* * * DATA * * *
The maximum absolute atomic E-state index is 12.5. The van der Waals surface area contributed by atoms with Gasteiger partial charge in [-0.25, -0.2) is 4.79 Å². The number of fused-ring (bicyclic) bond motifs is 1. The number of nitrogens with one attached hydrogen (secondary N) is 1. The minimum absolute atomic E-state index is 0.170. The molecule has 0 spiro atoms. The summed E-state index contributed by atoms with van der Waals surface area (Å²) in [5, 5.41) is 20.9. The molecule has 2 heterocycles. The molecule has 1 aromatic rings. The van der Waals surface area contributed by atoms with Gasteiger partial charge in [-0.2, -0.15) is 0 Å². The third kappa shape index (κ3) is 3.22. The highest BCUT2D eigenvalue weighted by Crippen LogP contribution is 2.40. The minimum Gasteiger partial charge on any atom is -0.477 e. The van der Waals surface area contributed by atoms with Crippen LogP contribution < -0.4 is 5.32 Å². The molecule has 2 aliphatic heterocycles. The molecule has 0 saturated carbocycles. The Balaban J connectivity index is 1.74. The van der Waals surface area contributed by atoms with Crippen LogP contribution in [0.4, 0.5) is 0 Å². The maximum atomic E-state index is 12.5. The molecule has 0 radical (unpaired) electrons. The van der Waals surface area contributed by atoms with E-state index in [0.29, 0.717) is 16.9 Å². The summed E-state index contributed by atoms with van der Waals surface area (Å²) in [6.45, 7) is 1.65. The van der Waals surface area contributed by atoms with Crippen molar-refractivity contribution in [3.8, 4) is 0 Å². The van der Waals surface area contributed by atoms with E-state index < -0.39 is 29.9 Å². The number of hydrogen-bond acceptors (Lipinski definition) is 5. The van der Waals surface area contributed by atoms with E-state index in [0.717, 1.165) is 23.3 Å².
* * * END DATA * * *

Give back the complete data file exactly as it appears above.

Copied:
The maximum absolute atomic E-state index is 12.5. The van der Waals surface area contributed by atoms with Gasteiger partial charge in [-0.25, -0.2) is 4.79 Å². The number of fused-ring (bicyclic) bond motifs is 1. The number of nitrogens with one attached hydrogen (secondary N) is 1. The minimum absolute atomic E-state index is 0.170. The molecule has 0 spiro atoms. The summed E-state index contributed by atoms with van der Waals surface area (Å²) in [5, 5.41) is 20.9. The molecule has 2 heterocycles. The molecule has 1 aromatic rings. The van der Waals surface area contributed by atoms with Gasteiger partial charge in [-0.2, -0.15) is 0 Å². The third kappa shape index (κ3) is 3.22. The highest BCUT2D eigenvalue weighted by Crippen LogP contribution is 2.40. The minimum Gasteiger partial charge on any atom is -0.477 e. The van der Waals surface area contributed by atoms with Crippen LogP contribution < -0.4 is 5.32 Å². The molecule has 2 aliphatic heterocycles. The molecule has 0 saturated carbocycles. The Balaban J connectivity index is 1.74. The van der Waals surface area contributed by atoms with Crippen LogP contribution in [0.4, 0.5) is 0 Å². The maximum atomic E-state index is 12.5. The molecule has 0 radical (unpaired) electrons. The van der Waals surface area contributed by atoms with E-state index in [0.29, 0.717) is 16.9 Å². The summed E-state index contributed by atoms with van der Waals surface area (Å²) in [6.45, 7) is 1.65. The van der Waals surface area contributed by atoms with Crippen molar-refractivity contribution in [3.8, 4) is 0 Å². The van der Waals surface area contributed by atoms with E-state index < -0.39 is 29.9 Å². The number of hydrogen-bond acceptors (Lipinski definition) is 5. The van der Waals surface area contributed by atoms with E-state index in [0.717, 1.165) is 23.3 Å².